The oil industry is on the brink of catastrophe as fear of a U.S recession sends oil prices to their lowest level since 2002. West Texas Intermediate crude (WTI) collapsed by a staggering 19.2% to the $22 handle while Brent Crude and Mexican Basket are down 9.7% and 22.4%, respectively.
is remarkably stable at $30.36 a barrel. But prices may soon crater as supply outstrips demand all over the world.
The falling oil prices could eventually go below zero as oil supply outstrips global storage capacity. Negative oil prices will lead to a spate of bankruptcies in the oil and gas sector and — if it lasts long enough — entire countries could see their economies collapse.
A Poorly Timed Price War
Last week, Saudi Arabia and the U.A.E launched a program to boost production capacity in a bid to flood the market with oil. The goal is to gain more market share and bankrupt U.S. shale producers who have been taking a free ride off OPEC’s efforts to keep oil prices low.
This move comes after Russia refused to agree to production cuts to support prices.
Saudi Arabia could not have chosen a more painful time to launch a price war within OPEC. The coronavirus pandemic had already suppressed demand for oil and gas in China, and recession fears threaten to do the same in the United States and Europe.
As a result, oil faces a perfect storm: declining demand coupled with expanding supply.
One Wall Street analyst believes these factors could send oil prices below zero, and the results would be devastating for both American shale producers and OPEC nations that rely on a high oil price to balance their budgets and stabilize their currencies.
Could Oil Prices Go Negative?
According to Paul Sankey, managing director of Mizuho Securities, oil prices can go negative due to the coronavirus pandemic.
He argues that global oil demand is only around 100 million barrels per day, but the economic fallout from the coronavirus pandemic could crash demand by up to 20%. This would create a 20 million barrel-per-day surplus of oil in the market that would rapidly exceed storage capacity, forcing oil producers to pay customers to buy the commodity.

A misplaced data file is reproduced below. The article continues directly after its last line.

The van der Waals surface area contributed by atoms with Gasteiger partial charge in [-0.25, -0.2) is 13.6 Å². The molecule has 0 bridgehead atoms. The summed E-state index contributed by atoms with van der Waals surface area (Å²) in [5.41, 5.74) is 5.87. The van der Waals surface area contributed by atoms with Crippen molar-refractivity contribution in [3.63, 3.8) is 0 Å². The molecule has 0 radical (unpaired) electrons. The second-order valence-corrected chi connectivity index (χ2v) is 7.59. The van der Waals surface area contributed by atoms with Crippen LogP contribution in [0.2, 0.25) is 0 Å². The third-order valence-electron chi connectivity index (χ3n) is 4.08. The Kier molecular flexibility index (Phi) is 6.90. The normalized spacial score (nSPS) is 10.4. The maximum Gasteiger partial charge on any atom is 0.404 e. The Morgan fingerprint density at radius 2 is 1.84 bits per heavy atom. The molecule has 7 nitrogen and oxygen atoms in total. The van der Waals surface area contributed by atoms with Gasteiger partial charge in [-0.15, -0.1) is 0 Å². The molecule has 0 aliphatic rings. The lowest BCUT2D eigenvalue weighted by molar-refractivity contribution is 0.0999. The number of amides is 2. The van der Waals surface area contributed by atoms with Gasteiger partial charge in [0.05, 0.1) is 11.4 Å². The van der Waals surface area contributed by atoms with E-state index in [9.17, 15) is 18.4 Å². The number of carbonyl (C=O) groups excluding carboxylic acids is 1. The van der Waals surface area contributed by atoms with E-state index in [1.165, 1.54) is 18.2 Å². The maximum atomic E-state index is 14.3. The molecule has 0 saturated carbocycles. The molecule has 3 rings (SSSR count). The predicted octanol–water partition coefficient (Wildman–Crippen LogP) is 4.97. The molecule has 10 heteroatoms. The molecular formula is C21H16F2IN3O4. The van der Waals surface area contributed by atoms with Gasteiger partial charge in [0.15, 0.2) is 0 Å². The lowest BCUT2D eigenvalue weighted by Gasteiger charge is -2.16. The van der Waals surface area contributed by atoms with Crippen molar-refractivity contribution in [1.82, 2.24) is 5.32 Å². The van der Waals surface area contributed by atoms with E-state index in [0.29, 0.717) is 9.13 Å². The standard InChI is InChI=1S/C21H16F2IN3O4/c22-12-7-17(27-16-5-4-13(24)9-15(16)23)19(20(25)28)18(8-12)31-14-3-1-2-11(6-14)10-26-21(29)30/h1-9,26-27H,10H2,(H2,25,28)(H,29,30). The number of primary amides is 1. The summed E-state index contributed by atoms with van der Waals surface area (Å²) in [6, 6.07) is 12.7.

Sankey states the following:
The physical reality of the market is that oil is pumped out of the ground and has to be consumed or stored. When the cost of storage goes high enough — or space runs out — companies might pay customers to take it.
The Trump administration is taking advantage of the low oil prices to fill up its strategic reserves in Louisiana and Texas while supporting American shale producers in this tough time. The American government plans to purchase a total of 77 million barrels of oil starting within weeks. But according to Sankey, this can only be done at a rate of 2 million per day.
The Mizuho analyst argues that the U.S strategic reserve only has four months until it hits capacity. And he believes oil prices will go negative after it fills up.
This is what he predicts for the future:
High-cost oil from the Bakken shale formation in the U.S. or bitumen from the Canadian oil sands, prices negatively because it exceeds needs and requires storage. Negative prices are simply a higher cost of storage than the market (price).
Who Benefits from Negative Oil Prices?
The American shale industry is the clear loser in the oil price war. But who is the winner? Both Saudi Arabia and Russia will see their foreign reserves rapidly deplete. And Russia could face a currency crisis much like the one it experienced in 2014.
According to PBS, Russia needs an oil price of around $40 to balance its budget while Saudi Arabia needs a price of over $80 a barrel. But they both have massive foreign reserves to help weather the storm.
Weaker OPEC countries like Iraq, Iran, Venezuela and Nigeria could see their economies collapse if oil prices remain suppressed over the long term.
The opinions expressed in this article do not necessarily reflect the views of CCN.com.
This article was edited by Sam Bourgi. Now Watch: CCN TV
Last modified: March 18, 2020 11:06 PM UTC